TOP of the list of questions for Fish ahead of this weekend’s gig in the Capital is the one about his voice. After all, only two years ago the former Marillion man was forced to take time out to recover from an operation on his vocal chords following a cancer scare.
So, how goes it with the big man? “The voice is fine, no problems there,” says the 6ft 5ins singer as he sups on a pint of Guinness. “I’ve played loads of gigs this year - 60 in Germany alone - and it’s all going well. I’m really enjoying my music at the moment.”
Fish - real name Derek Dick - has been marking 30 years in the music business this year, and as part of his current tour he plays The Caves on Sunday night.
“I’m really looking forward to that gig in particular,” says the 53-year-old, who was born in Dalkeith and lives in Haddington. “It’s always a bit special playing in Edinburgh, and there will be a lot of old faces at the gig that I’ve not seen for a while. There are also fans coming from all over to the show, and I’ve just heard that it’s completely sold out, which is great.”
In Marillion’s heyday in the Eighties, Fish played to crowds of 120,000 fans and supported Queen. The prog-rockers had success on both sides of the Atlantic, selling more than 15 million albums and enjoying hit singles like Kayleigh and Lavender.
But a fed-up Fish suddenly quit the band in 1998. And while he admits he was “impetuous at the time and could have done things differently”, he insists he has no regrets.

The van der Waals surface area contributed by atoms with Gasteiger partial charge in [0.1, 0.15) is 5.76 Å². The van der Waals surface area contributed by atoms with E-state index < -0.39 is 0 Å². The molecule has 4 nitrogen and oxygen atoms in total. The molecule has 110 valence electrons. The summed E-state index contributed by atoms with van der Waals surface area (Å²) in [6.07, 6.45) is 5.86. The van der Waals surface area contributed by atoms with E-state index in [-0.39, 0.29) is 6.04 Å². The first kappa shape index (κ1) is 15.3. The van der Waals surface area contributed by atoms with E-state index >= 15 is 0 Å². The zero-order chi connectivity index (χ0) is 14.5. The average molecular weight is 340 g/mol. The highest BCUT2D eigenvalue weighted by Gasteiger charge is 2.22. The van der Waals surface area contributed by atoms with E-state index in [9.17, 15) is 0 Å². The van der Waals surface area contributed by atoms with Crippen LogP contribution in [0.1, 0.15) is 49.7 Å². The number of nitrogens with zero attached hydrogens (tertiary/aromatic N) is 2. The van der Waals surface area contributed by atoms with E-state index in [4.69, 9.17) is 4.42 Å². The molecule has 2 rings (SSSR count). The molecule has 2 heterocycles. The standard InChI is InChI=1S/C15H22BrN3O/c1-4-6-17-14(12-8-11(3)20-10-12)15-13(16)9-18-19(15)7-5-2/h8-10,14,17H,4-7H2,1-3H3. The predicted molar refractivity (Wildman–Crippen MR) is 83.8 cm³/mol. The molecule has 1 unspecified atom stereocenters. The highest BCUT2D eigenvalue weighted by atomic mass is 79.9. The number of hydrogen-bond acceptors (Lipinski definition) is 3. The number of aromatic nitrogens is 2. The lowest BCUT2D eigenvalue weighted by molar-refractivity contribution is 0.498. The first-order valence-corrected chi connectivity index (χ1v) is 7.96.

“The reasons were a mixture of musical differences - I detested the management we had, and we had a number of unresolved issues,” he says. “We were playing on average to 10,000 people a night five days a week, and it became a big machine - and machines aren’t good with people.
“It was a big change going from being in a band to being on my own, but I have no regrets.
“I have been solo for longer than I have been in a band and I have seen a lot more things than I would have done if I had stayed in Marillion.”
His chart-bothering days may be behind him now, but Fish has continued to release albums - his last, 13th Star, was in many people’s opinion the best of his solo career.
“That’s the benchmark I want to maintain,” he says. “I don’t know if it’s the best album I’ve ever done, but it was a good one and people really seemed to like it.”
As soon as the current tour is over, Fish says he’ll hole himself up in his Haddington studio to start work on a new album entitled A Feast of Consequences.
“I don’t like to write when I’m on the road because all my energy is going into the performance on the night,” he says. “But next year I’ll be back in the studio and we’ll take it from there.”
Fish, The Caves, Niddry Street, Sunday, 7pm, £17.50, 0131-557 8989